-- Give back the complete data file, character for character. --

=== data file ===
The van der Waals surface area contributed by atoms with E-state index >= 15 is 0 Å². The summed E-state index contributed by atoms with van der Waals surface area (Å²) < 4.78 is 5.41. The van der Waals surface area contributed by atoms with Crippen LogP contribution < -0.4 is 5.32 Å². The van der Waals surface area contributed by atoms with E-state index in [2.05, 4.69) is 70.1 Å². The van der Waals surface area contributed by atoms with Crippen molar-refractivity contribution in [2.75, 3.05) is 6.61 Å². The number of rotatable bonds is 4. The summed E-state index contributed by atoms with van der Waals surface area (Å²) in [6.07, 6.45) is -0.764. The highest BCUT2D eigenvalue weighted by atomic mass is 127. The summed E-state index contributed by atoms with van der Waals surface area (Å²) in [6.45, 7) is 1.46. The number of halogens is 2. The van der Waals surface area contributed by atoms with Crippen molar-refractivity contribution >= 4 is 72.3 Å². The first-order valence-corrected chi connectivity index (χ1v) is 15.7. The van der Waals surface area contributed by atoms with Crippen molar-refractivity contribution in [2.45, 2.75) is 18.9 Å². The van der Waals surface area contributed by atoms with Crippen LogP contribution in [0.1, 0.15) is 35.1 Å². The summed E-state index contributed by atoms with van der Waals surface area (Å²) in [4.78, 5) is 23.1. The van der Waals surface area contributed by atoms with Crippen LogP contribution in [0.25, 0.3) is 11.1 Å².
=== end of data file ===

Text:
The van der Waals surface area contributed by atoms with E-state index >= 15 is 0 Å². The summed E-state index contributed by atoms with van der Waals surface area (Å²) < 4.78 is 5.41. The van der Waals surface area contributed by atoms with Crippen LogP contribution < -0.4 is 5.32 Å². The van der Waals surface area contributed by atoms with E-state index in [2.05, 4.69) is 70.1 Å². The van der Waals surface area contributed by atoms with Crippen molar-refractivity contribution in [2.75, 3.05) is 6.61 Å². The number of rotatable bonds is 4. The summed E-state index contributed by atoms with van der Waals surface area (Å²) in [6.07, 6.45) is -0.764. The highest BCUT2D eigenvalue weighted by atomic mass is 127. The summed E-state index contributed by atoms with van der Waals surface area (Å²) in [6.45, 7) is 1.46. The number of halogens is 2. The van der Waals surface area contributed by atoms with Crippen molar-refractivity contribution >= 4 is 72.3 Å². The first-order valence-corrected chi connectivity index (χ1v) is 15.7. The van der Waals surface area contributed by atoms with Crippen molar-refractivity contribution in [2.45, 2.75) is 18.9 Å². The van der Waals surface area contributed by atoms with Crippen LogP contribution in [0.1, 0.15) is 35.1 Å². The summed E-state index contributed by atoms with van der Waals surface area (Å²) in [4.78, 5) is 23.1. The van der Waals surface area contributed by atoms with Crippen LogP contribution in [0.25, 0.3) is 11.1 Å².